Generally speaking the greatest strength a contemporary romantic comedy has is its funny factor but director Dennis Dugan unexpectedly creates a comfortable quixotic vibe in Just Go With It which is surprising considering his past endeavors with Sandler (among them I Now Pronounce You Chuck and Larry and Grown Ups). It doesn’t make up for the lack of natural laughs but will sate the target audiences’ appetite for a harmless and forgettable Valentine’s Day snack.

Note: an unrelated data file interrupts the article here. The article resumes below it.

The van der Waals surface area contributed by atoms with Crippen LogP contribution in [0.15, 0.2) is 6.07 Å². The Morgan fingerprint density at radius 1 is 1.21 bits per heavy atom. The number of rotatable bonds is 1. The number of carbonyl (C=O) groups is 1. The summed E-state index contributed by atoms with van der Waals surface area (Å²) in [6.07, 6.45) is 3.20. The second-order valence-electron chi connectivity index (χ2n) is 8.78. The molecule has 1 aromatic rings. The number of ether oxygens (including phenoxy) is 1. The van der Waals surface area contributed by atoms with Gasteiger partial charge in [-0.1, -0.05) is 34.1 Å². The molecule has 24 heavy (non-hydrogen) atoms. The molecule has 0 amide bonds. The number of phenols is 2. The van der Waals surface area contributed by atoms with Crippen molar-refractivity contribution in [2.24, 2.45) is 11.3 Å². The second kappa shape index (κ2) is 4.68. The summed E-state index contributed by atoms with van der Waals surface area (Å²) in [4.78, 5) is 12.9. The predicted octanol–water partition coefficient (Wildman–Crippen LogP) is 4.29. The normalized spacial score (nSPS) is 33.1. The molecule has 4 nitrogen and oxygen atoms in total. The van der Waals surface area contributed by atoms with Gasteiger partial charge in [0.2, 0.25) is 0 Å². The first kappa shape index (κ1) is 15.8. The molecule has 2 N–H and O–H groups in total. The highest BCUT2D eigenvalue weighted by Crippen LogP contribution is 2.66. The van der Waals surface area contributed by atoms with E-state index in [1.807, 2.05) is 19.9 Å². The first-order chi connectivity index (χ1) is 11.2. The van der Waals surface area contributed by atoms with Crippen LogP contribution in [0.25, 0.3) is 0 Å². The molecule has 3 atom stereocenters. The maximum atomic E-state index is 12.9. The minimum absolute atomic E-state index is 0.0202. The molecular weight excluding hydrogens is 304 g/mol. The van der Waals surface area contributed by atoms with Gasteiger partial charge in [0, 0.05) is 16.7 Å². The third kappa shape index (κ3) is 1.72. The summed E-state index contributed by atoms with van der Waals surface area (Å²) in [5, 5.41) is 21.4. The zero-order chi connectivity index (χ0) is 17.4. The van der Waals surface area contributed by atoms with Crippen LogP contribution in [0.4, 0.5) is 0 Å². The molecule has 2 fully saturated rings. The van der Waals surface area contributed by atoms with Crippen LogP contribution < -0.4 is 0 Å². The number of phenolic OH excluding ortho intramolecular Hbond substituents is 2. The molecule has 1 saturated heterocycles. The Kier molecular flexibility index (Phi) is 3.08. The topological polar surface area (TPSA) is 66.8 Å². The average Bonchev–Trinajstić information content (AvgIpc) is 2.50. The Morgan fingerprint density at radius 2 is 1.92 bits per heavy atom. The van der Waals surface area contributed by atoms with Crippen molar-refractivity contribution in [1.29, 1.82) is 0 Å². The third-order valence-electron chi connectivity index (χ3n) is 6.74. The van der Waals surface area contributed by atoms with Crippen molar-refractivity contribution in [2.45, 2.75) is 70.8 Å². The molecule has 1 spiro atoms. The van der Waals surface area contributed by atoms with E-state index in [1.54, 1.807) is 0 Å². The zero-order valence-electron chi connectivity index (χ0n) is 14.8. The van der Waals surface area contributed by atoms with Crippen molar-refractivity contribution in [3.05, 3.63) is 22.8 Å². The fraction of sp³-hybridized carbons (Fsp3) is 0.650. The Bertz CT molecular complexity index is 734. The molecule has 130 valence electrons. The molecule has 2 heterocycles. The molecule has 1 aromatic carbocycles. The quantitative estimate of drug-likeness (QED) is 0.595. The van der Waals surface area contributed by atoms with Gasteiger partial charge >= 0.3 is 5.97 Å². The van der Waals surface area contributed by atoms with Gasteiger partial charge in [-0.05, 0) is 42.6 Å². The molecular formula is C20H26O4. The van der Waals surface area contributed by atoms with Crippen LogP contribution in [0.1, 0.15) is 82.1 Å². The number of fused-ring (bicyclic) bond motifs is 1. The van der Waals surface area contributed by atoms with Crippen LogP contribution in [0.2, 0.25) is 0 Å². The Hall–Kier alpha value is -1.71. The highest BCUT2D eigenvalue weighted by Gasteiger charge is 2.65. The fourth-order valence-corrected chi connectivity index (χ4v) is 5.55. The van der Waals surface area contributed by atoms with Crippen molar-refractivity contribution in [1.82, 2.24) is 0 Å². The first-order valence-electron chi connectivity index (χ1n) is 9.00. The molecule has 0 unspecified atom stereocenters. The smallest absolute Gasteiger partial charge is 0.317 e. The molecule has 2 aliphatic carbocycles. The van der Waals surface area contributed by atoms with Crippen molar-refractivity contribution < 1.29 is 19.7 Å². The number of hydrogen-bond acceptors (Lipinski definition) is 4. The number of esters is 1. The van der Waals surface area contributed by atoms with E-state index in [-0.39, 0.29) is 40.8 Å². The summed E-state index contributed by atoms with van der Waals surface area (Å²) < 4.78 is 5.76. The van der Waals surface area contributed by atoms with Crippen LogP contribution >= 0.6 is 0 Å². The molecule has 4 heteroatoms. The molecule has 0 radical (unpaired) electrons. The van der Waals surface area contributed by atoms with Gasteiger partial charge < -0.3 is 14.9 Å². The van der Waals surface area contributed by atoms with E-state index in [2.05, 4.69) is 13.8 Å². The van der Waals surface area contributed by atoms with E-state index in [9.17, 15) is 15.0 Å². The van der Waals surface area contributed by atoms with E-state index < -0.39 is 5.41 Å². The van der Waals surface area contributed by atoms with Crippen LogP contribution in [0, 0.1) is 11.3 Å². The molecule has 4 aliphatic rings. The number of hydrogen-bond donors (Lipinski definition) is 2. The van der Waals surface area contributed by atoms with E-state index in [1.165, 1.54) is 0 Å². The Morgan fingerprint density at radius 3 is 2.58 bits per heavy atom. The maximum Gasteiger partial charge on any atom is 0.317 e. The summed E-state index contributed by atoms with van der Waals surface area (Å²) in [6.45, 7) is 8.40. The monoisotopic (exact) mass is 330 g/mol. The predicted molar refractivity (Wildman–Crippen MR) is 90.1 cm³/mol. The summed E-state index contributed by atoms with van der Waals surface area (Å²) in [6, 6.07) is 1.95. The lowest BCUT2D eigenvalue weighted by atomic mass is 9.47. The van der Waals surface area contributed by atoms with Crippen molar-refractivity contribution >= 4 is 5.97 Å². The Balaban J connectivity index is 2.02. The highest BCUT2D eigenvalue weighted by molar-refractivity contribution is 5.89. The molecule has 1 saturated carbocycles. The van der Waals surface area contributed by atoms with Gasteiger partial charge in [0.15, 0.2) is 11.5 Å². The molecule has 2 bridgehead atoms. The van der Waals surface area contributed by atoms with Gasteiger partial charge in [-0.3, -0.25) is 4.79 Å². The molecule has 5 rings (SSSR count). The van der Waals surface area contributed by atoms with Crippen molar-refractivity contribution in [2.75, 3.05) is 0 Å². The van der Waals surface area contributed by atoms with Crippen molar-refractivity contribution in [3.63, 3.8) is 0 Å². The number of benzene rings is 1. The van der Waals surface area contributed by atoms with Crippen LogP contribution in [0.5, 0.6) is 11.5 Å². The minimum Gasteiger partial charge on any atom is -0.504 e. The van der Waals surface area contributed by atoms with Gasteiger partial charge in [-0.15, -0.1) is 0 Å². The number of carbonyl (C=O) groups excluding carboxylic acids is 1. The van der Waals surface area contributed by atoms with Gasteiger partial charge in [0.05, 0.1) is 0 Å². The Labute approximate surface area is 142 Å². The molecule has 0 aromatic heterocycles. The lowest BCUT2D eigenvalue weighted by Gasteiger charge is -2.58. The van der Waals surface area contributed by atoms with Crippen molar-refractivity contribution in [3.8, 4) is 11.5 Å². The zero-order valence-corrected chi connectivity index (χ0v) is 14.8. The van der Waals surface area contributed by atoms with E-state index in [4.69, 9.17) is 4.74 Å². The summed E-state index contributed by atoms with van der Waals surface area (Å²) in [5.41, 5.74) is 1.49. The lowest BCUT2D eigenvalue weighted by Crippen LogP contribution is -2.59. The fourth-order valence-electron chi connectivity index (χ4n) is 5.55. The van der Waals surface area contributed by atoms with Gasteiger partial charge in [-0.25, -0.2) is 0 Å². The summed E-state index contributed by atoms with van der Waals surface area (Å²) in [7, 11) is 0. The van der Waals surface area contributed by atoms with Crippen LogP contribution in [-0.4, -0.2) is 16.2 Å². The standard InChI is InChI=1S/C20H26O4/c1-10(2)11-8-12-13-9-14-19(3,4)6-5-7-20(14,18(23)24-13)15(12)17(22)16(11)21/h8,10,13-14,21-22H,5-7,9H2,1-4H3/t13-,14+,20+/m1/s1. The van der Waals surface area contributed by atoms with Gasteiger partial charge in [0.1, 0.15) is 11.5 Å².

Did you know there are scientifically documented cases of very young children who had spontaneous memories of things and people and places they could never possibly have known about? Apparently The Return’s screenwriter Adam Sussman discovered this phenomenon and created the character Joanna Mills (Sarah Michelle Gellar) a young woman who since she was 11-years-old has been having disjointed flashbacks of some horrible attack she never experienced herself. She flashes regularly on a dank bar paintings of seahorses and ends up hiding from a man who calls her "Sunshine.” And who knew hearing Patsy Cline on your radio would spell supernatural trouble? The best part is when Joanna has one of these episodes she ends up cutting herself. Needless to say the girl’s a tad screwed up. Eventually Joanna finds herself inexplicably drawn to La Salle Texas where she finally starts to piece together the murder mystery that has been plaguing her for so long. Thank god! Someone just needs to hand Sarah Michelle Gellar a Coke and a smile. Forget about being a scream queen Gellar has become the queen of depression with the two Grudges and now The Return under her belt. She has actually made an art form of sad teary-eyed stares in the mirror sinking onto a bed with head in hand and general malaise. She also plays scared pretty well but deep down you know at any moment Gellar can get all Buffy the Vampire Slayer on whoever is threatening her especially as the tough Joanna. But the actress has to be getting tired of all this despair so let’s hope she decides to move on. The other Return cast members really aren’t worth mentioning except for a brief appearance by Sam Shepherd as Joanna’s dad. One can only imagine he did this for some extra cash. The Return is one of those cases in which the trailer makes the movie look a hell of a lot scarier than it really is which is probably why the studio didn’t pre-screen it for critics. It’s a marketing ploy of course pitching a thriller with an established horror actress attached--except this time they are messing with their built-in audience. Reminiscent of the truly creepy What Lies Beneath The Return may have a few jumps and bumps here and there but as a ghost story there isn’t any oomph. Maybe it has something to do with the ultra-depressive main character who isn’t nearly developed enough. We aren’t invested in what happens to Joanna or the woman periodically possessing her so she can solve her murder. The Return doesn’t measure up to its expectations lulling us instead of thrilling us.